I see a good deal of optimism expressed on the web about what Obama might be able to accomplish in various policy arenas during his second term. Frankly, I'm not persuaded that the political dynamics in the country have changed enough to make much difference on particular issues, including climate change. The Republicans still have a solid majority in the House; and the Democratic majority in the Senate still is not sufficient to overcome the de facto super-majority vote requirement based on the threat of filibuster. I don't see any climate deniers in Congress becoming climate believers. And I don't see any reason to believe that Republicans will be willing to compromise more (except perhaps on immigration) having failed in their mission to make Obama a single-term president through a policy of perfect noncooperation.
The only hope for change in Republican obstructionism on climate policy would be pressure from Republican state governors, like Chris Christie, who may finally be realizing that their states stand to bear massive costs from inaction (although former California governor Arnold Schwarzenegger recognized that fact many years ago, to no avail). And not all Republican governors are as pragmatic as Christie. Wing-nuts like Rick Scott in Florida probably wouldn't accept the reality of climate change even if the sea rose above their ankles in their governors' mansions.
Meanwhile, I don't see Obama making a major push for a new climate initiative during his next half-term in office (which is really all the time he has before becoming a lame duck). He doesn't have to worry about another election, but the president is probably no more likely to expend precious political capital on climate change than he was during the first term, when he quiescently allowed a climate law to die in the Senate after passage in the House. Instead, I see him focusing on issues that even his base considers more pressing, including (1) avoidance of the fiscal cliff, (2) immigration, (3) adjustments to and implementation of his health care initiative (on which he clearly believes his historical reputation hinges), and (4) filling likely openings on the US Supreme Court.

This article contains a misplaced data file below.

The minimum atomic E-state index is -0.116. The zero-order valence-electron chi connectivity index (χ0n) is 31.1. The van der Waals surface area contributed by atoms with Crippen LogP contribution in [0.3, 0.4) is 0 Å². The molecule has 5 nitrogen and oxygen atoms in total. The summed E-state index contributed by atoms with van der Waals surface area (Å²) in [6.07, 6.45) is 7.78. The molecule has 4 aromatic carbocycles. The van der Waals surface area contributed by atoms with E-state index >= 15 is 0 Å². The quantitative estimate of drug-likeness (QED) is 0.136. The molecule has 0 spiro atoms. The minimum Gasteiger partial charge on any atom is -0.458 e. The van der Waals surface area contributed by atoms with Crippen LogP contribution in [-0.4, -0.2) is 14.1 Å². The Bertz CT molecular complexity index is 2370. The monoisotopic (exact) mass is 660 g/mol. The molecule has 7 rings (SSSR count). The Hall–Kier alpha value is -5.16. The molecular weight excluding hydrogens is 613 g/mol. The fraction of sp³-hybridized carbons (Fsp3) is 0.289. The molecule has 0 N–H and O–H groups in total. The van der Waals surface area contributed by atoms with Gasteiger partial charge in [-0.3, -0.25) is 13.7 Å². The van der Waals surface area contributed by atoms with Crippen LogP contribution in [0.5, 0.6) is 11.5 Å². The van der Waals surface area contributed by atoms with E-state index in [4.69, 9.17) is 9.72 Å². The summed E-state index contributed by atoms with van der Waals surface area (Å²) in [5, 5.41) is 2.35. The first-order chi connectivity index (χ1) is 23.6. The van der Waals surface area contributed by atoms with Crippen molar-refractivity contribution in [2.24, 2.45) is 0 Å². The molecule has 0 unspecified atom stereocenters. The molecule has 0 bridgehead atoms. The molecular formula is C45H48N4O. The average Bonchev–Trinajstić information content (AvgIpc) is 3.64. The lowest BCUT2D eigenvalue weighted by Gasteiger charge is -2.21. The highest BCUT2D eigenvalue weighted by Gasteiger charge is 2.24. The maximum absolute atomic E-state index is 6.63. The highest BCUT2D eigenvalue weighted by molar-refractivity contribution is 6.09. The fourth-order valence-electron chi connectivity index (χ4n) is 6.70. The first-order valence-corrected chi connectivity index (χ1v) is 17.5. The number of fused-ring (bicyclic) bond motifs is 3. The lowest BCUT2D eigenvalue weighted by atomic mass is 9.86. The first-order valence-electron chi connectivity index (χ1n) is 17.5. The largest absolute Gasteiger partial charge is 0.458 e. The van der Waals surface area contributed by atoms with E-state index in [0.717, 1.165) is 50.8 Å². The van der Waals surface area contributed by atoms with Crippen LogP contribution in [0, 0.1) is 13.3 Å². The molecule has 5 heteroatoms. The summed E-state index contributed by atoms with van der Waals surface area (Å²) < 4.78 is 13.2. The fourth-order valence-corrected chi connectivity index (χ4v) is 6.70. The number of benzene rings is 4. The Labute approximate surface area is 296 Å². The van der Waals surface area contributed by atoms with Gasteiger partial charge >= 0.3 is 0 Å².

If I'm right, then climate change in the second Obama Administration will continue to be relegated to the administrative process, in the hands of the EPA. The main problem there is that the Clean Air Act (CAA) remains a relatively poor vehicle for making domestic climate policy; and the courts could soon overturn one or more of EPA's current batch of climate regulations under that statute (particularly the "tailoring" rule under which EPA tailors the language of the Act so as to be able to regulate fewer sources of CO2 and other greenhouse gases). If they do, then climate regulation under the CAA could become untenable (because of the very high administrative and compliance costs, if EPA had to regulate thousands of additional, relatively minor, sources in accordance with the statute).
In short, as much as I'd like to see movement on the adoption and implementation of an effective national climate policy, I just don't see it happening anytime soon. Am I overly pessimistic?